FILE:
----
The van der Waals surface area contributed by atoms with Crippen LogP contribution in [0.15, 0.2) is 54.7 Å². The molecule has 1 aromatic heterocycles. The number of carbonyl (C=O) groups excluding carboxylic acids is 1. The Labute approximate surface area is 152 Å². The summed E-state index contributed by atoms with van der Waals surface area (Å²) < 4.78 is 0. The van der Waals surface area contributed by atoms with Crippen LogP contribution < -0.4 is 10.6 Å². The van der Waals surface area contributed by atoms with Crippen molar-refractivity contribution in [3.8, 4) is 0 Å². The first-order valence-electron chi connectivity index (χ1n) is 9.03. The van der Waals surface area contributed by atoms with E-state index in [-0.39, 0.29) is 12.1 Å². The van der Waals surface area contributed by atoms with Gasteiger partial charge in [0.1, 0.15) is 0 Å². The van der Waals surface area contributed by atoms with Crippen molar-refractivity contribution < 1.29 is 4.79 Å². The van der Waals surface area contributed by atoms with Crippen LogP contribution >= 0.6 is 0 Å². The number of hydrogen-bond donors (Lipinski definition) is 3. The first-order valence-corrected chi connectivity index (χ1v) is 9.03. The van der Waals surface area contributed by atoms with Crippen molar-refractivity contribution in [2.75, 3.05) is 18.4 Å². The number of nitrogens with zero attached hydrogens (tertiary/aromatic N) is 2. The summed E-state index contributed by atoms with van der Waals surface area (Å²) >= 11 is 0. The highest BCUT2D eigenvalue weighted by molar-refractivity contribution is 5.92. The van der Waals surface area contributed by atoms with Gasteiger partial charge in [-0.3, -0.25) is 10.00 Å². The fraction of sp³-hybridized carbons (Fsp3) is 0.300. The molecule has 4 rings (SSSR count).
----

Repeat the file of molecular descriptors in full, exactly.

The van der Waals surface area contributed by atoms with Crippen LogP contribution in [0.15, 0.2) is 54.7 Å². The molecule has 1 aromatic heterocycles. The number of carbonyl (C=O) groups excluding carboxylic acids is 1. The Labute approximate surface area is 152 Å². The summed E-state index contributed by atoms with van der Waals surface area (Å²) < 4.78 is 0. The van der Waals surface area contributed by atoms with Crippen LogP contribution < -0.4 is 10.6 Å². The van der Waals surface area contributed by atoms with Crippen molar-refractivity contribution in [3.8, 4) is 0 Å². The first-order valence-electron chi connectivity index (χ1n) is 9.03. The van der Waals surface area contributed by atoms with E-state index in [-0.39, 0.29) is 12.1 Å². The van der Waals surface area contributed by atoms with Gasteiger partial charge in [0.1, 0.15) is 0 Å². The van der Waals surface area contributed by atoms with Crippen molar-refractivity contribution < 1.29 is 4.79 Å². The van der Waals surface area contributed by atoms with Crippen LogP contribution >= 0.6 is 0 Å². The number of hydrogen-bond donors (Lipinski definition) is 3. The first-order valence-corrected chi connectivity index (χ1v) is 9.03. The van der Waals surface area contributed by atoms with Crippen molar-refractivity contribution in [2.75, 3.05) is 18.4 Å². The number of nitrogens with zero attached hydrogens (tertiary/aromatic N) is 2. The summed E-state index contributed by atoms with van der Waals surface area (Å²) >= 11 is 0. The highest BCUT2D eigenvalue weighted by molar-refractivity contribution is 5.92. The van der Waals surface area contributed by atoms with Gasteiger partial charge in [-0.3, -0.25) is 10.00 Å². The fraction of sp³-hybridized carbons (Fsp3) is 0.300. The molecule has 4 rings (SSSR count).